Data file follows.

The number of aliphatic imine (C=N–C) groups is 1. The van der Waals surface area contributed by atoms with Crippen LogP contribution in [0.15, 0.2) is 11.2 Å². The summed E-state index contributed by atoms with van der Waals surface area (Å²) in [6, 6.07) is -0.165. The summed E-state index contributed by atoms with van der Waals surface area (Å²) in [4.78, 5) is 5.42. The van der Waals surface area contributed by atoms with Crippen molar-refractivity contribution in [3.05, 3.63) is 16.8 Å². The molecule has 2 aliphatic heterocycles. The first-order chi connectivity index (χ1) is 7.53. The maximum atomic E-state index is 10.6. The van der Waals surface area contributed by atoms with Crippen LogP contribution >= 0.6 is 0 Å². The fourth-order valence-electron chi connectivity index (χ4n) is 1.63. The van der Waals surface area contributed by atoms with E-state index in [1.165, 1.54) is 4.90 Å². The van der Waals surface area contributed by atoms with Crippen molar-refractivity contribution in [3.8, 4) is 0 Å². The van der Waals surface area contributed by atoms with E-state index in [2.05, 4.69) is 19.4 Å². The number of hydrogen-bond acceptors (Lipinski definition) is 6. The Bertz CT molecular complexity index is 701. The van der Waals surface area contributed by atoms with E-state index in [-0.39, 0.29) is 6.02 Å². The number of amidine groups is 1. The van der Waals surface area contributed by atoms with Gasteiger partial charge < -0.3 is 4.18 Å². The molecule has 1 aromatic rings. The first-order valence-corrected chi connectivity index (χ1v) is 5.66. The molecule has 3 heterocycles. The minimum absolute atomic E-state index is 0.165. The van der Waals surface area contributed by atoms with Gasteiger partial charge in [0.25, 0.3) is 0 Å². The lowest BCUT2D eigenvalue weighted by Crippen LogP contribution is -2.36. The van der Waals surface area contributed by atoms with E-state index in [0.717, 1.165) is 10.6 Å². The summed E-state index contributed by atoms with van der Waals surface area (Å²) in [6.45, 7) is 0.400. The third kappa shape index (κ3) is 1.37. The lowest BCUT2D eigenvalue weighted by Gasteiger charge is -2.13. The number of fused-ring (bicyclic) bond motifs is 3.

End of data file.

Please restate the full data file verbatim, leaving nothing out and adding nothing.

The number of aliphatic imine (C=N–C) groups is 1. The van der Waals surface area contributed by atoms with Crippen LogP contribution in [0.15, 0.2) is 11.2 Å². The summed E-state index contributed by atoms with van der Waals surface area (Å²) in [6, 6.07) is -0.165. The summed E-state index contributed by atoms with van der Waals surface area (Å²) in [4.78, 5) is 5.42. The van der Waals surface area contributed by atoms with Crippen molar-refractivity contribution in [3.05, 3.63) is 16.8 Å². The molecule has 2 aliphatic heterocycles. The first-order chi connectivity index (χ1) is 7.53. The maximum atomic E-state index is 10.6. The van der Waals surface area contributed by atoms with Crippen LogP contribution >= 0.6 is 0 Å². The fourth-order valence-electron chi connectivity index (χ4n) is 1.63. The van der Waals surface area contributed by atoms with E-state index in [1.165, 1.54) is 4.90 Å². The van der Waals surface area contributed by atoms with Crippen molar-refractivity contribution in [3.8, 4) is 0 Å². The van der Waals surface area contributed by atoms with E-state index in [2.05, 4.69) is 19.4 Å². The number of hydrogen-bond acceptors (Lipinski definition) is 6. The Bertz CT molecular complexity index is 701. The van der Waals surface area contributed by atoms with E-state index in [-0.39, 0.29) is 6.02 Å². The number of amidine groups is 1. The van der Waals surface area contributed by atoms with Gasteiger partial charge < -0.3 is 4.18 Å². The molecule has 1 aromatic rings. The first-order valence-corrected chi connectivity index (χ1v) is 5.66. The molecule has 3 heterocycles. The minimum absolute atomic E-state index is 0.165. The van der Waals surface area contributed by atoms with Gasteiger partial charge in [0.25, 0.3) is 0 Å². The lowest BCUT2D eigenvalue weighted by Crippen LogP contribution is -2.36. The van der Waals surface area contributed by atoms with E-state index in [0.717, 1.165) is 10.6 Å². The summed E-state index contributed by atoms with van der Waals surface area (Å²) in [6.45, 7) is 0.400. The third kappa shape index (κ3) is 1.37. The lowest BCUT2D eigenvalue weighted by Gasteiger charge is -2.13. The number of fused-ring (bicyclic) bond motifs is 3.